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How to check coolant level

The right level of anti-freeze or coolant during the summer months is critical for the health of an engine. Modern cars run with high operating temperatures and high pressures but don’t need a lot of coolant. But coolant is critical as you’ll see in the follow section where we tell you how to check the coolant level.
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Operating temperatures

The heat generated by the car is dissipated in several ways. You might be surprised to read that only 28% of the heat generated by the internal combustion engine is actually available to power the car. Around 7% of the thermal energy the car produces is lost as a result of friction through the engine and the tyres among other things. Close to 35% disappears through the exhaust which leaves us with 30%. That remaining percentage is dealt with by the coolant. If there’s no coolant in the block, the engine could go into meltdown.

How to check the coolant levels

This is the same operation in all cars. It’s pretty simple so there’s no excuse to not check this pretty regularly. The most important advice is to not remove the radiator cap when the engine’s hot. The water released could easily scald you if you try this. In most cars the reservoir tank for the coolant is clear, although some years of use will darken it. You’ll see MIN and MAX marks on the side which obviously indicate the levels of coolant the tank can accept. Fill to maximum and replace the cap.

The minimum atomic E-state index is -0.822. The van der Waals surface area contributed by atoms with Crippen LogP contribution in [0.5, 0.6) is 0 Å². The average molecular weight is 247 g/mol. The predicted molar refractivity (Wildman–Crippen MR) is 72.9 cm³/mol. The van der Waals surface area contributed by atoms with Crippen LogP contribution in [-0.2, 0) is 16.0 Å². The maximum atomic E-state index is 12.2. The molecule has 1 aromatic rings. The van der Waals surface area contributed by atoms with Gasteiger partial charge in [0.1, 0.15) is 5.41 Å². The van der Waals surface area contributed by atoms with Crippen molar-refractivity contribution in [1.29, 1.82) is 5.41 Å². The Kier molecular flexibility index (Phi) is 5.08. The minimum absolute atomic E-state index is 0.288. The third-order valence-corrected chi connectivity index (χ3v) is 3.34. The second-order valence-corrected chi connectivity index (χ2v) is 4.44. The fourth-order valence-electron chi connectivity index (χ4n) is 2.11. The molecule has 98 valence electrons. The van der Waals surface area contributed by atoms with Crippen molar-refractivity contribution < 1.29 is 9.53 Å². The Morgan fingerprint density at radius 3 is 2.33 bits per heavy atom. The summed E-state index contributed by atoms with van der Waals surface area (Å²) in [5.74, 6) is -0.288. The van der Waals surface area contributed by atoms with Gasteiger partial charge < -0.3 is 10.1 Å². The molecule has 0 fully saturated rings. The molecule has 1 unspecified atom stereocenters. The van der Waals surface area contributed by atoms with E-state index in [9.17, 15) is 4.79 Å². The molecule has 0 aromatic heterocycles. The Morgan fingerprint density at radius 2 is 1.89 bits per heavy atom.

Radiator

If the reservoir tank is empty, you’ll need to check the coolant levels in the radiator. You’ll see a screw cap on top of the radiator that’s marked as the radiator filler cap. Unscrew and then fill with undiluted coolant up to the filler opening. You should also fill the reservoir tank to the MAX level when the radiator’s replenished.

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